Organizing automation of quality engineering

To achieve quality at speed, automation of quality engineering activities is essential. And since the benefits of automation do not appear spontaneously, it is important for those in an organizing role to consider carefully. 

Automation, much like software development in general, has five important areas:

  • The (dynamic) organization in which it takes place,
  • The people that perform it,
  • The processes that people participate in,
  • The infrastructure and tooling involved in creating, maintaining and executing automated tests,
  • The engineering practices used for sustainable automation.

An effective automation strategy requires paying attention to each of these areas.

The Devops Organization

For the organization, the focus is on ensuring that the automation delivers significant business value. Start with defining the main goal for automation: a business-oriented goal, in line with the business goals for testing. Having automation find more bugs, for instance, is a really poor one, as automated regression tests do not catch many bugs unless the software is really poor quality. But providing fast feedback to the development team can be a good one, especially in a high-performance IT delivery context.

Often there are risks to the success of the automation effort from lack of experience, not knowing how easy automating will be for the software, and other factors. Several phases may be necessary to build up the insight, experience and skill that is needed to achieve the automation goal. These can include an assessment, a proof of concept, tool selection, a business case, and a pilot project. These take time and require continued, significant funding, regardless of whether it is done within the organization itself or outsourced. Throughout these phases, monitoring and control will enable the organization to track the increase of business value of the automation and adjust the strategy as needed.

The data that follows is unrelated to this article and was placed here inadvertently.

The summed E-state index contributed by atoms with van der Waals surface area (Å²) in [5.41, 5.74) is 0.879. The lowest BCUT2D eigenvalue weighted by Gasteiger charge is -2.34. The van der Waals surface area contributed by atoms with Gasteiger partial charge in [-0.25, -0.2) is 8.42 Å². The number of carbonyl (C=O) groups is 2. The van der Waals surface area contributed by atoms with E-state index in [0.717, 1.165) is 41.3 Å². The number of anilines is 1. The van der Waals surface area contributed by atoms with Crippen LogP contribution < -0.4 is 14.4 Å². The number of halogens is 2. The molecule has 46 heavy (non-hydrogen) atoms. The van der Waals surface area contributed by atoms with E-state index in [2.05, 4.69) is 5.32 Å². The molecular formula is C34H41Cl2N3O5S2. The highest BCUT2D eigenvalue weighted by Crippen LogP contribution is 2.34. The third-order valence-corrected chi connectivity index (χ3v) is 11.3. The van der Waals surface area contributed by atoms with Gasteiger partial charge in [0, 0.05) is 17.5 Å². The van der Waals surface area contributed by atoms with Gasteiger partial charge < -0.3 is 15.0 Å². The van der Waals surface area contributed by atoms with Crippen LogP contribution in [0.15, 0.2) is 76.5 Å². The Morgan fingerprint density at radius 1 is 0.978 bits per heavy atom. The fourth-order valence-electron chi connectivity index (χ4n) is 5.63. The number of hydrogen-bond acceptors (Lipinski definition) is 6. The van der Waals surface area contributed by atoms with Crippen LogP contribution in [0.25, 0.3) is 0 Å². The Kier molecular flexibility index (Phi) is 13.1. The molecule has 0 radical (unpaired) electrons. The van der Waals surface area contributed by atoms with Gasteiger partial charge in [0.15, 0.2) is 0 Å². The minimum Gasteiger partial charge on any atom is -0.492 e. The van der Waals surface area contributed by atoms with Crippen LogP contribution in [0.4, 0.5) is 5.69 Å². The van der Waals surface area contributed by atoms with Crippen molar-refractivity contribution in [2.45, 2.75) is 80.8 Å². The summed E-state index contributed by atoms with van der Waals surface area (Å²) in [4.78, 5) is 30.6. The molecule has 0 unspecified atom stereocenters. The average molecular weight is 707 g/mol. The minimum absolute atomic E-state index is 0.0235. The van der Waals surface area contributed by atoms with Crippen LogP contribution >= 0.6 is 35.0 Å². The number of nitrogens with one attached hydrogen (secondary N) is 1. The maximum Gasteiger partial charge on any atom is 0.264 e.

Not only testers and automators are involved in the automation effort. Developers may support them by improving the testability of the software. Operations takes care of the infrastructure. Other stakeholders are on the business side or are responsible for compliance with rules and policies. All of these have needs or expectations that others can fulfill. To do that, they all need knowledge and various skills.  

Within automation itself, as practiced in the development team, we can distinguish three kinds of activities: Requirements specification and testing actitivities call for the skills commonly associated with the tester role. Automating tests is software development and requires development skills to do well, even when using tools that are so easy to use that 'anyone can do it.' It is most suitable for automators and developers. Infrastructure (see below) includes a number of activities including CI/CD, test data management and service virtualization, calling for yet other skills. Such activities are picked up by people in a variety of roles, depending on their interests. Within a cross-functional team, the team as a whole is responsible for all activities, but making good use of people's strengths makes it easier.